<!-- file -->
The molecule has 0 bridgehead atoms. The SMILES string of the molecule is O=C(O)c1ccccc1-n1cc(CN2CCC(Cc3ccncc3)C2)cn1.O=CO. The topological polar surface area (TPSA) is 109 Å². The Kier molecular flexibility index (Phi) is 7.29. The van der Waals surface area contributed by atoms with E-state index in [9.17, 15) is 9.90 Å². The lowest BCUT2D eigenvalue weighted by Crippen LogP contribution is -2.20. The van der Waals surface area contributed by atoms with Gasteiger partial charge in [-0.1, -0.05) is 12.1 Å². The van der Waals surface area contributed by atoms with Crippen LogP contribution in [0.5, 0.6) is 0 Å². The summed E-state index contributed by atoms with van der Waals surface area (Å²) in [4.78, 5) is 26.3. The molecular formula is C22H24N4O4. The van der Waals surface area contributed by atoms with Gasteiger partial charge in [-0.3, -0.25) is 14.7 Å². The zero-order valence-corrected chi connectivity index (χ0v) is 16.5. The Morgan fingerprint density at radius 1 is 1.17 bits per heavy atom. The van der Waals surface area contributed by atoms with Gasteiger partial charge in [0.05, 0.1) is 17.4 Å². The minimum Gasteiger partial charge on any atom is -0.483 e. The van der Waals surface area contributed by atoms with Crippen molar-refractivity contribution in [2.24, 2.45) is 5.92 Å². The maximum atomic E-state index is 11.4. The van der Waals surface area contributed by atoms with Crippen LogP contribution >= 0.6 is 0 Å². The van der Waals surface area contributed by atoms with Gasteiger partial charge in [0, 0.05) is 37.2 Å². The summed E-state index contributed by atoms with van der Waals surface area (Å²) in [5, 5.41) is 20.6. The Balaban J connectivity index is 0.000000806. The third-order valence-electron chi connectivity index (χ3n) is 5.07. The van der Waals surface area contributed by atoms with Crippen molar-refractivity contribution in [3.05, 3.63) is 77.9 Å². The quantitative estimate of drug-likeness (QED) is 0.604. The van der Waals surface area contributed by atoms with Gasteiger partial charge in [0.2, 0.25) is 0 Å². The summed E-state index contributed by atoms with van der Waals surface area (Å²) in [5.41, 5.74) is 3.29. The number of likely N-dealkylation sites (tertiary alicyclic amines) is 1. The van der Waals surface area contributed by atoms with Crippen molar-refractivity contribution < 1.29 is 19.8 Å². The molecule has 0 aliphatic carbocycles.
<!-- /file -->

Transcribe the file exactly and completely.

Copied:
The molecule has 0 bridgehead atoms. The SMILES string of the molecule is O=C(O)c1ccccc1-n1cc(CN2CCC(Cc3ccncc3)C2)cn1.O=CO. The topological polar surface area (TPSA) is 109 Å². The Kier molecular flexibility index (Phi) is 7.29. The van der Waals surface area contributed by atoms with E-state index in [9.17, 15) is 9.90 Å². The lowest BCUT2D eigenvalue weighted by Crippen LogP contribution is -2.20. The van der Waals surface area contributed by atoms with Gasteiger partial charge in [-0.1, -0.05) is 12.1 Å². The van der Waals surface area contributed by atoms with Crippen LogP contribution in [0.5, 0.6) is 0 Å². The summed E-state index contributed by atoms with van der Waals surface area (Å²) in [4.78, 5) is 26.3. The molecular formula is C22H24N4O4. The van der Waals surface area contributed by atoms with Gasteiger partial charge in [-0.3, -0.25) is 14.7 Å². The zero-order valence-corrected chi connectivity index (χ0v) is 16.5. The Morgan fingerprint density at radius 1 is 1.17 bits per heavy atom. The van der Waals surface area contributed by atoms with Gasteiger partial charge in [0.05, 0.1) is 17.4 Å². The minimum Gasteiger partial charge on any atom is -0.483 e. The van der Waals surface area contributed by atoms with Crippen molar-refractivity contribution in [2.24, 2.45) is 5.92 Å². The maximum atomic E-state index is 11.4. The van der Waals surface area contributed by atoms with Crippen LogP contribution >= 0.6 is 0 Å². The van der Waals surface area contributed by atoms with Gasteiger partial charge in [0, 0.05) is 37.2 Å². The summed E-state index contributed by atoms with van der Waals surface area (Å²) in [5, 5.41) is 20.6. The Balaban J connectivity index is 0.000000806. The third-order valence-electron chi connectivity index (χ3n) is 5.07. The van der Waals surface area contributed by atoms with Crippen molar-refractivity contribution in [3.05, 3.63) is 77.9 Å². The quantitative estimate of drug-likeness (QED) is 0.604. The van der Waals surface area contributed by atoms with Gasteiger partial charge in [0.2, 0.25) is 0 Å². The summed E-state index contributed by atoms with van der Waals surface area (Å²) in [5.41, 5.74) is 3.29. The number of likely N-dealkylation sites (tertiary alicyclic amines) is 1. The van der Waals surface area contributed by atoms with Crippen molar-refractivity contribution < 1.29 is 19.8 Å². The molecule has 0 aliphatic carbocycles.